There has been a huge shift in recent years regarding where people die.
According to a new report recently published in the New England Journal of Medicine, for the first time in at least a half-century, the home has surpassed the hospital as the leading place where people pass in the United States.
Hospice programs are a key reason for this trend. The majority of people under hospice care pass either in their own homes or in a nursing home.
“One of the most prevalent myths about hospice is that it means going to—or ending up in—a place,” said Kaylee Williams, RN, BSN, of Community Health Professionals (CHP) Home Care & Hospice in Defiance. “The truth is, you can receive hospice at home, at a hospice center, or in a nursing facility.”
Williams says hospice is designed to treat patients where they are best suited to receive it, for as long as they need it.
Hospice in a nursing facility
Rhetta Yoder and her sister, Thelma Yoder, are caregivers to their 95-year-old mother, Clara Branham. Both sisters are nurses, Rhetta an LPN, and Thelma an RN. After several years of caring for their mother, they needed help.
“Sadly, we could no longer care for mom in her home due to a recent fall that resulted in her being hospitalized,” Rhetta said.
After her release from the hospital, the family chose to have Clara admitted to SKLD Nursing Facility in Defiance where she continues to receive care simultaneously from CHP Hospice.
“This is her new home,” Rhetta said. “This is where we want mom to finish her life. Our family appreciates all the love and care that she receives here from both CHP and the staff at SKLD.”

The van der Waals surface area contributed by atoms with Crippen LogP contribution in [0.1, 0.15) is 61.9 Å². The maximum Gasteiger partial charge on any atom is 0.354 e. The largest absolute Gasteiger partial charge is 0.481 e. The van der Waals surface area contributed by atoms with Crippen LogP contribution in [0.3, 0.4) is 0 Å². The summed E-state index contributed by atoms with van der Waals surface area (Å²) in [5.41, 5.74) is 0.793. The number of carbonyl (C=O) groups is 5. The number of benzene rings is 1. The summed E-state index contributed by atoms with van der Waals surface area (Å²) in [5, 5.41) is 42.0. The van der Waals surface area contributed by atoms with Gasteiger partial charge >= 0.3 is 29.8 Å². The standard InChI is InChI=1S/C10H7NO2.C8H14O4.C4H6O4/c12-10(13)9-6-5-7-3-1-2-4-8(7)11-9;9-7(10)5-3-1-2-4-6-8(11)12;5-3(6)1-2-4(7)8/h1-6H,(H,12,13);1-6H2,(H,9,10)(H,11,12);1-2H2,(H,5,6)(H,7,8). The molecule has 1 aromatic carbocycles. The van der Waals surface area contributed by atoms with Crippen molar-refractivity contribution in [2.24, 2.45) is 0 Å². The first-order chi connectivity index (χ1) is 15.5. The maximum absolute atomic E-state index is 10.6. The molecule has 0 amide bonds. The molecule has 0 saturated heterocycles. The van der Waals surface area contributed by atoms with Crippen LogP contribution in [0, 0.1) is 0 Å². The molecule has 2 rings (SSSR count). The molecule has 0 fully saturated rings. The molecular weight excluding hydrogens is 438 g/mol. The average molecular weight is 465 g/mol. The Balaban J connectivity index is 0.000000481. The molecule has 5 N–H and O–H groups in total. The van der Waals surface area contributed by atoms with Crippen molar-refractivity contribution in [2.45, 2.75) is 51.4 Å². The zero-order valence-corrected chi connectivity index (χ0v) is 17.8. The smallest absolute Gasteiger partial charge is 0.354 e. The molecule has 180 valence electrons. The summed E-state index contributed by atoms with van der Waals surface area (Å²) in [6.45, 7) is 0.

According to Williams, specialized hospice and palliative services blend smoothly with the general care that an assisted living community or nursing home already provides its patients.
“Our hospice team delivers care that complements what the patient is already receiving,” Williams said. “The staff of the facility becomes an extension of the patient’s family.”
An additional level of care
And, that extra level of care is what families say makes the difference with having hospice provided in a nursing facility.
“End-of-life care offers an additional level of comfort and caring,” Rhetta said. “My sister and I have learned so much from the hospice nurses. It’s amazing!”
For instance, Clara’s therapist utilizes pressure points in massage to control her pain since Clara is allergic to most opioid medications.
“We’re both nurses and we thought we knew what hospice was,” Rhetta said. “Now, when we hear the word ‘hospice,’ it has a whole different meaning.”
Williams says a goal of the hospice team is to help family members understand, prepare for, and support each other throughout a terminal illness. She says it helps families make choices that are right for them to confidently give the best care possible. “We cannot imagine what mom’s care would be like without having CHP Hospice and SKLD services,” Rhetta said. “It’s hard to find people to take as good of care of your mother as you do. We’re blessed with two fine groups of caregivers.”